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I. Given, two measured magnitudes, to find their relation.

II. Given, one measured magnitude and its relation to another magnitude, to find the measurement of the second magnitude.

Relation may be (1) by difference or (2) by quotient.

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4. Every branch of mathematics is concerned with number and its expression; but it is the special province of arithmetic (1) to present the common method of numerical notation, (2) to investigate the properties and laws of number, and (3) to teach the art of computation in the simple processes of reduction, addition, subtraction, multiplication, and division.

NOTE.—For the double purpose of giving practice in simple com. putations and of preparing pupils for the ordinary number work of life, applications of these processes to certain classes of business transactions are presented in all arithmetical text-books.

5. It is the province of Algebra, by means of literal and figure notation combined, (1) to abridge and (2) to generalize the various processes of computation.

6. A unit is one.

7. A unit of measurement is a standard of measurement; as, a foot, a quart, an hour, a dollar, etc.

NOTE.—Counting is measuring, though sometimes inexact, owing to lack of uniformity in the magnitudes counted.

8. A unit of number is one of number.

Note 1.-A unit of number is, in a sense, a unit of measurement. It is a standard for measuring number.

NOTE 2.—The unit of number may be simply, one or one ten, or one hundred, or one tenth, or one thousandth; thus, we may have units of the first order, units of the second order, units of the first decimal order, etc. We may have, too, fractional units other than decimal; as, one fourth, one fifth, one twenty-first, etc. A unit is a one, or any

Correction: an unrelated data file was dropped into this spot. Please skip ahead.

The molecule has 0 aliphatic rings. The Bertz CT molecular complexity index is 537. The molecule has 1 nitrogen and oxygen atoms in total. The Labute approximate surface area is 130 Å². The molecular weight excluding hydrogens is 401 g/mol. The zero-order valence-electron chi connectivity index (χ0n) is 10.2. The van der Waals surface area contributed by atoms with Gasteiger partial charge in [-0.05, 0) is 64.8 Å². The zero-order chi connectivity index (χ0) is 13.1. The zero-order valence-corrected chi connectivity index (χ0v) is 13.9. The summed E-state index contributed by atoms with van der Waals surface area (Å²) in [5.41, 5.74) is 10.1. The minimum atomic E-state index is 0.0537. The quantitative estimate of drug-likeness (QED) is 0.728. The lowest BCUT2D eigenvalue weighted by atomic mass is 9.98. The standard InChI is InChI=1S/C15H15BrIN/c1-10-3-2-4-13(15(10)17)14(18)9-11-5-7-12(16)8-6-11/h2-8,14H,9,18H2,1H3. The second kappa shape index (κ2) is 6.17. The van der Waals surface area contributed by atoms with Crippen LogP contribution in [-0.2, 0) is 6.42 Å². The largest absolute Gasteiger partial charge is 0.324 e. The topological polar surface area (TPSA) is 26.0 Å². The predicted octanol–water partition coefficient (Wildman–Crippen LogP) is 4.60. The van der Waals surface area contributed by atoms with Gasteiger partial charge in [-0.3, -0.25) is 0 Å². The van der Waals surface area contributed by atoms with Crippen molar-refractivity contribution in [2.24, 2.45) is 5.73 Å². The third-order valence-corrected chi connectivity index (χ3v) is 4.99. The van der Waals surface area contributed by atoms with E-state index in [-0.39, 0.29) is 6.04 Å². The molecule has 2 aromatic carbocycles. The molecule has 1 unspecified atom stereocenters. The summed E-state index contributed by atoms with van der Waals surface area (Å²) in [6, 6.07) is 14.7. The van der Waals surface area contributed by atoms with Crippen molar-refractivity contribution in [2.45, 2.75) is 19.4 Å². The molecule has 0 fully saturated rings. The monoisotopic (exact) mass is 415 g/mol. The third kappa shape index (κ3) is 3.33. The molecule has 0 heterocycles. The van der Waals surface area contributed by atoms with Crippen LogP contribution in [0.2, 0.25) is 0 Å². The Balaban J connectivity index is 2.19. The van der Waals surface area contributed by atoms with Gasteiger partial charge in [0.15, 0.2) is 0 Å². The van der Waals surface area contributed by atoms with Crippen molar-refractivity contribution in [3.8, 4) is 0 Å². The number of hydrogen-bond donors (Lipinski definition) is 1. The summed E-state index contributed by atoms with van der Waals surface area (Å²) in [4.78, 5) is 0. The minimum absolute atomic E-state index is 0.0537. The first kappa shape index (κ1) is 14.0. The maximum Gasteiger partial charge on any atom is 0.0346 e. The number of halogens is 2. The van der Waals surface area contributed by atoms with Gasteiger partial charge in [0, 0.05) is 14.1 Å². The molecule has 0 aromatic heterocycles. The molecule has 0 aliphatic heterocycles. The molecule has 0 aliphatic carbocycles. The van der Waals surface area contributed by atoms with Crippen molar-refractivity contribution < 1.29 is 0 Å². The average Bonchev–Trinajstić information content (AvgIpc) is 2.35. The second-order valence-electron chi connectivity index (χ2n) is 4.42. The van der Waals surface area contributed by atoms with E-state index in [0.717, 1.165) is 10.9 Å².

group regarded for the time as one. Any unit, however great, may become a part of a major unit, and any unit, however small, may be regarded as made up of minor units.

NOTE 3.-It is sometimes said that a unit is a standard by which we couat of measure, and that a number is a unit or a collection of units. If this be true, sir boys, six marbles, six books, etc., are numbers !

9. A number that is joined to the name of a standard of measurement is said to be a concrete number.

NOTE.— Neither four feet, six hours, por eight apples is a concrete number; the four, six, and eight of these expressions are concrete numbers. If eight apples is a concrete number, then a red apple is a concrete color!

10. A number that is not joined to the name of a standard of measurement, as four, five, eight, ten, is said to be an abstract number.

Note 1.-An abstract number may suggest simply a ratio, or it may suggest both a ratio and a measured magnitude. In the expression, 8 feet 2 feet = 4, the four suggests pure number, i.e., simply a ratio -the ratio of the magnitude 8 feet to the magnitude 2 feet. The expression 6+5=11, may suggest that 6 inches increased by inches is equal to 11 inches. One may also think the 6 or the 5 or the 11 as the ratio of a certain magnitude to the standard of measurement.

NOTE 2.-Strictly speaking, number is ratio and, from its very nature, is always abstract. But the expressions, concrete number," denominate number," etc., have been accorded a place in the language. They are convenient terms to express certain uses of abstract number and hence are freely employed on the pages of this book.

ORDER OF PROCEDURE IN TRAINING FOR ARITH

METICAL POWER.

STEP I.

Since arithmetic is concerned mainly with the comparison of measured magnitudes and their numerical expression, it is of prime importance that the work should begin in the actual comparison and measurement of sentient objects.